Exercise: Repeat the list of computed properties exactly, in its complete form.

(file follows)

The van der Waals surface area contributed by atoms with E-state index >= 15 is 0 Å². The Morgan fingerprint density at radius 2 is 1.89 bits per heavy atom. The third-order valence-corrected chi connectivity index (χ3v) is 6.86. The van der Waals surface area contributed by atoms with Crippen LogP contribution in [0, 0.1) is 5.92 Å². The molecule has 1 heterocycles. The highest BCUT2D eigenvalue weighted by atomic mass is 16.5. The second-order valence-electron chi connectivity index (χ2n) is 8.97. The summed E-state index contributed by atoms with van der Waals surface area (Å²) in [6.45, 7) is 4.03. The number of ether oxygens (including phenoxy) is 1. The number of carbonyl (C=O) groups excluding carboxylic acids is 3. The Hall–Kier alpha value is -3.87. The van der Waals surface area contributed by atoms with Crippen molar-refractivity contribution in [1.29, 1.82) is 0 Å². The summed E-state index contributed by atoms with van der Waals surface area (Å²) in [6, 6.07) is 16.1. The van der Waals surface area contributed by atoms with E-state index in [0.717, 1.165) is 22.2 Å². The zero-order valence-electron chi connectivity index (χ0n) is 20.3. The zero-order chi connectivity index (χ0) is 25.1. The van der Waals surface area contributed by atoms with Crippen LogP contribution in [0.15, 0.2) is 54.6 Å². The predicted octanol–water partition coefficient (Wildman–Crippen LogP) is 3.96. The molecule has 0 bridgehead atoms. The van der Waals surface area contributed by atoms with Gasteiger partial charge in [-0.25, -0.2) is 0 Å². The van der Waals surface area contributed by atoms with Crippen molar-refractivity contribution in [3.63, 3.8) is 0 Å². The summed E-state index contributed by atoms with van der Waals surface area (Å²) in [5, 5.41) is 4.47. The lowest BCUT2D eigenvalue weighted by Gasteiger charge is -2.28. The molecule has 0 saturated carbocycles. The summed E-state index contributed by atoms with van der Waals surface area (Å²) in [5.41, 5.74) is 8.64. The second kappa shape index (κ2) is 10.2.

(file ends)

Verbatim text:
The van der Waals surface area contributed by atoms with E-state index >= 15 is 0 Å². The Morgan fingerprint density at radius 2 is 1.89 bits per heavy atom. The third-order valence-corrected chi connectivity index (χ3v) is 6.86. The van der Waals surface area contributed by atoms with Crippen LogP contribution in [0, 0.1) is 5.92 Å². The molecule has 1 heterocycles. The highest BCUT2D eigenvalue weighted by atomic mass is 16.5. The second-order valence-electron chi connectivity index (χ2n) is 8.97. The summed E-state index contributed by atoms with van der Waals surface area (Å²) in [6.45, 7) is 4.03. The number of ether oxygens (including phenoxy) is 1. The number of carbonyl (C=O) groups excluding carboxylic acids is 3. The Hall–Kier alpha value is -3.87. The van der Waals surface area contributed by atoms with Crippen molar-refractivity contribution in [1.29, 1.82) is 0 Å². The summed E-state index contributed by atoms with van der Waals surface area (Å²) in [6, 6.07) is 16.1. The van der Waals surface area contributed by atoms with E-state index in [0.717, 1.165) is 22.2 Å². The zero-order valence-electron chi connectivity index (χ0n) is 20.3. The zero-order chi connectivity index (χ0) is 25.1. The van der Waals surface area contributed by atoms with Crippen LogP contribution in [0.15, 0.2) is 54.6 Å². The predicted octanol–water partition coefficient (Wildman–Crippen LogP) is 3.96. The molecule has 0 bridgehead atoms. The van der Waals surface area contributed by atoms with Gasteiger partial charge in [-0.25, -0.2) is 0 Å². The van der Waals surface area contributed by atoms with Crippen molar-refractivity contribution in [3.63, 3.8) is 0 Å². The summed E-state index contributed by atoms with van der Waals surface area (Å²) in [5, 5.41) is 4.47. The lowest BCUT2D eigenvalue weighted by Gasteiger charge is -2.28. The molecule has 0 saturated carbocycles. The summed E-state index contributed by atoms with van der Waals surface area (Å²) in [5.41, 5.74) is 8.64. The second kappa shape index (κ2) is 10.2.